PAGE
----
A crucial skill for MET The clinician demonstrates through comments & gestures an understanding of what the client is communicating Improves with practice An alternative to the Question and Answer trap
Warning or threatening Arguing or lecturing Shaming or ridiculing Humoring or withdrawing Moralizing, preaching, or should-ing Labeling
CONFRONTATION: Yes you do! How can you sit there and tell me you don't have a problem when... QUESTION: What makes you think you don't have a problem? REFLECTION: So you can see some reasons for concern, but you really don't want to be labeled as "having a problem
JUDGING: What's wrong with that? She probably has some good reasons for thinking so. QUESTION: Why does she think that? REFLECTION: And that really annoys you.
ADVICE: I guess you'll have to get yourself some new ones. SUGGESTION: Well, you could just tell your friends that you don't use anymore, but you still want to see them. REFLECTION: It's hard for you to imagine living without drugs.
In Groups of three... The purpose of this exercise is to demonstrate that sometimes we think we know what someone means, but that is not always true. Take turns being the Speaker: Speaker states an opinion about something that he/she has some feeling about, that is a bit of a complex topic. Listeners respond by asking yes or no questions, when you say _____, do you mean ______? Continue this with each speaker until you have a good sense of what they mean.
In Groups of Three... 1) Speaker Something about myself that I would like to change is... 2) Listeners: Respond with reflective statements until the speaker feels understood. Then, switch to a new speaker. Reflective Statements So you... It seems to you that... It sounds like youre feeling...
Reinforce what the client has been saying Demonstrate your attention to what the client has been saying Often provoke additional change talk 3 types of summaries: Collecting summaries A brief summary, Linking summaries Intended to help the client see connections Transitional summaries Marks & announces a shift from one focus to another
Contrasted to traditional style in which counselor advocates for change, & client argues against Methods for Eliciting Change Talk Asking evocative questions Using the importance ruler Exploring the decisional balance Elaborating Querying extremes Looking back Looking forward Exploring goals & values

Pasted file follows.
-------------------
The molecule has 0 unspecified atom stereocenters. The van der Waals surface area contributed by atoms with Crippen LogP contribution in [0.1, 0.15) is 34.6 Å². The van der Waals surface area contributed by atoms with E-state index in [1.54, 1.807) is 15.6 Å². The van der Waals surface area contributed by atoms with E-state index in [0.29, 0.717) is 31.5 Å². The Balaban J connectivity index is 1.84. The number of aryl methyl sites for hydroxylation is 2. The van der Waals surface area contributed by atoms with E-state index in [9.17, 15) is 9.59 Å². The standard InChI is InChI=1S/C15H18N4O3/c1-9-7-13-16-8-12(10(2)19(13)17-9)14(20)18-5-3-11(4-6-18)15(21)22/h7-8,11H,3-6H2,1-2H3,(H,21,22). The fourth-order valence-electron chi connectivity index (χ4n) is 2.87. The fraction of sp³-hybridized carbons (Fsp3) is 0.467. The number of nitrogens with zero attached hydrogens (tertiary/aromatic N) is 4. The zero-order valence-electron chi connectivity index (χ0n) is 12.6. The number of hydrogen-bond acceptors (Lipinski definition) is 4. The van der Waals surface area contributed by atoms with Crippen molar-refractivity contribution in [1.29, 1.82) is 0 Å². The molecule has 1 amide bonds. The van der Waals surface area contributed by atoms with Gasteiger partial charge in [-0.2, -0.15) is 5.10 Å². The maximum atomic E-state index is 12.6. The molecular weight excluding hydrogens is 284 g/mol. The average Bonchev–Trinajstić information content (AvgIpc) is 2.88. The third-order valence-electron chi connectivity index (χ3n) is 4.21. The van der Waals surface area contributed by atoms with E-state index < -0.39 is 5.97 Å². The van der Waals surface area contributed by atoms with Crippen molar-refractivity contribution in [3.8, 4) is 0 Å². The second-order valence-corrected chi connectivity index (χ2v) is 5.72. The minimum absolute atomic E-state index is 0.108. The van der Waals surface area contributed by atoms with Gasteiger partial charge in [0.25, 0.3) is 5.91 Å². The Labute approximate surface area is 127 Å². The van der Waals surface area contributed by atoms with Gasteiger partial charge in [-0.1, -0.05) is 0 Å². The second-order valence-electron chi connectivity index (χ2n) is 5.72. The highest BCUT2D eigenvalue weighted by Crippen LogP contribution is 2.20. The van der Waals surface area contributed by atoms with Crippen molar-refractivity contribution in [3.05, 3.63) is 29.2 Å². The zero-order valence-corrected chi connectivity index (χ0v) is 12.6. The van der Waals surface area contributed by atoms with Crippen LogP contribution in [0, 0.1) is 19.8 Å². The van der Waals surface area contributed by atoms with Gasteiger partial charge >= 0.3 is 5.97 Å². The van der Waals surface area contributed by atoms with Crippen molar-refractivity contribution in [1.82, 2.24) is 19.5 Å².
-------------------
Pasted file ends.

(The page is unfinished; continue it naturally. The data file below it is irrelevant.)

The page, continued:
1. Express Empathy 2. Develop Discrepancy 3. Avoid Argumentation 4. Roll with Resistance 5. Support Self-Efficacy
Much of MET is listening rather than telling. Conveyed Non-verbally: eye contact body position facial expression Conveyed Verbally through reflections
Motivation for change occurs when people perceive a discrepancy between where they are and where they want to be. Thought to be the engine that drives change Help the client describe the discrepancy between how their life is when abusing substances how it was/could be without
The Premature Focus Trap Trying too soon to focus in on substance abuse as the main issue may elicit much increased resistance Better to start with the clients concerns-likely to eventually lead back to the substance abuse issues
Resistance is a cue to modify your approach Treat ambivalence (mixed feelings) as normal Use double-sided reflections It is the client and not the therapist who voices the arguments for change
The Expert Trap MI as a collaboration, instead of counselor/therapist imparting wisdom Client is the expert on his/her situation Similar to the question-answer trap in placing the client in the passive role Avoid shifting prematurely to prescribing solutions, & doing problem-solving
How the therapist handles client "resistance" is a crucial and defining characteristic of the MET approach. Dont get rattled when the client says something against change Best response is empathy, plus slightly hopeful comment
Reflective Responses Simple Reflection Amplified Reflection Double-Sided Reflection Shifting Focus Reframing Agreement with a Twist Emphasizing Personal Choice Coming Alongside
The Blaming Trap Client in early treatment may be very focused on figuring out who is to blame for the problem Useful to directly tell the client that therapy is not about figuring out whos to blame
Reinforce any willingness: to hear information to acknowledge the problem to take steps toward change Make the connection between previous successful change & potential to change the current problem
The Taking Sides Trap The most common trap Most important to avoid Increases the likelihood the client will argue for the other side of the ambivalence The more they hear themselves arguing against change, the more they reinforce their opinion that they dont have a problem
1. being open to input about drug use and effects 2. acknowledging real or potential problems related to drug use 3. expressing a need, desire, or willingness to change 4. expressing optimism about the possibility of change.
Remember to use open-ended questions Affirm the client Elicit self-motivational statements Offer feedback Use reframing Summarize